On May 29, the U.S. Department of Energy’s (DOE) Office of Fossil Energy made a Funding Opportunity Announcement (FOA). They are willing to provide up to $30 millionfor cost-shared research and development projects for the advancement of small-scale solid oxide fuel cell systems (SOFC) and hybrid energy systems technology.
The push for multi-use alternative energy
Solid oxide fuel cells are not new. Currently, they are capable of running on a wide variety of gas or liquid fuels. Researchers in Switzerland have managed successfully to develop SOFCs that can reach 75% efficiency. The most efficient engines are only capable of reaching up to 50% efficiency. But there are a few drawbacks to SOFCs. It is possible for them to take up to 20 hours to reach their full efficiency potential, and they run rather hot, reaching temperatures between 932°F and 1830°F. This heat, on the other hand, can be utilized in hybrid SOFC systems for generating hydrogen, or it can be used where both heat and power, cogeneration, are both needed. The DOE is hoping this FOA will help advance the technology forward quickly making it more accessible and cost efficient to compete with other developing forms of alternative energy.
Energy of the future
SOFCs may be the alternative energy of the future. They can be used to create not only electricity, but also hydrogen-rich synthesis gas while at the same time producing the heat as mentioned above. The researchers who developed the high efficiency SOFC stated, “The advantages of the proposed system, particularly in terms of investment cost and weight, would also prove beneficial in other applications related to the transport sector, such as cars, trucks, and airplanes, where the system’s weight constitutes a significant constraint for the design of the power plant.” And that is just what the DOE is hoping. “The Department of Energy plays an important role in advancing innovation to provide clean and reliable energy for the American people,” said Secretary of Energy Dan Brouillette. “This research on SOFC is intended to lower the cost of SOFC systems to a level where they are cost-competitive with alternate technologies with minimal subsidies. The Trump Administration supports researching these advanced technologies and working with private industry to make these systems commercially available for power generation and hydrogen production.”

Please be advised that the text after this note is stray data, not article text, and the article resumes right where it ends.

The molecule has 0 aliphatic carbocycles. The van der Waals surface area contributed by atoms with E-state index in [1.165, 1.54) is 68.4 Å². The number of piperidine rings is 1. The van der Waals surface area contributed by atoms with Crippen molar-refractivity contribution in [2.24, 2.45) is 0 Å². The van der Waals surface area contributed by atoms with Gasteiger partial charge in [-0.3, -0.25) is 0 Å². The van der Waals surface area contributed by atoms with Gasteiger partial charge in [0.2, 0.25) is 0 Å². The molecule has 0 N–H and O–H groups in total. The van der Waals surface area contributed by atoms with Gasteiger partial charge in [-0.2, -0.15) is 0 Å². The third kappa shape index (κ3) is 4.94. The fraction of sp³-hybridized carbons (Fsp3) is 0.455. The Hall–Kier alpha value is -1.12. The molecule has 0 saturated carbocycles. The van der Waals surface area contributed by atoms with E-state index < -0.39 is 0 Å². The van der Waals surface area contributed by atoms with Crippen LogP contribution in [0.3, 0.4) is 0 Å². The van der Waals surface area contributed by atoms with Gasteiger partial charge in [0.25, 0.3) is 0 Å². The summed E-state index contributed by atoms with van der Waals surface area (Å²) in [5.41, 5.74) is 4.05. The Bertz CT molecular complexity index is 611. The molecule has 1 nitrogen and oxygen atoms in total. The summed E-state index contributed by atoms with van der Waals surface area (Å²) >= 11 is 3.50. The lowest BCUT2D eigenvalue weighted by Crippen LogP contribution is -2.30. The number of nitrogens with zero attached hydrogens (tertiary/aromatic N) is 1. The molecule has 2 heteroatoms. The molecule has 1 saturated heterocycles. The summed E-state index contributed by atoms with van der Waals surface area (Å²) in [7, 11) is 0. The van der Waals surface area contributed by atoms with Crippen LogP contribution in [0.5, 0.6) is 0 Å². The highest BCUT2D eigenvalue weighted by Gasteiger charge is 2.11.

Applications are being sought in three general areas:
For more information visit the Department of Energy’s website here.
Small-scale distributed power generation SOFC systems.Projects are focused on small-scale applications (5-25 kilowatt)
Hybrid systems using solid oxide systems for hydrogen and electricity production. Proposal for projects will include the validation and development of materials and hybrid energy systems required for improving the cost, performance, and reliability of SOEC using a configuration of hybrid SOFC/SOEC
Cleaning process for coal-derived syngas to be used as SOFC fuel and testing of single and multiple cells on syngas. Projects will leverage existing equipment and develop new processes to clean the contaminants in coal-derived syngas, as well as support developers testing existing materials with a shorter development cycle that have a potential for faster near-term commercialization (approximately 5 years). Existing equipment for the design, fabrication, and testing of a small-scale syngas cleanup system can be connected to a small-scale SOFC (at least 100 watts) stack and a gasifier.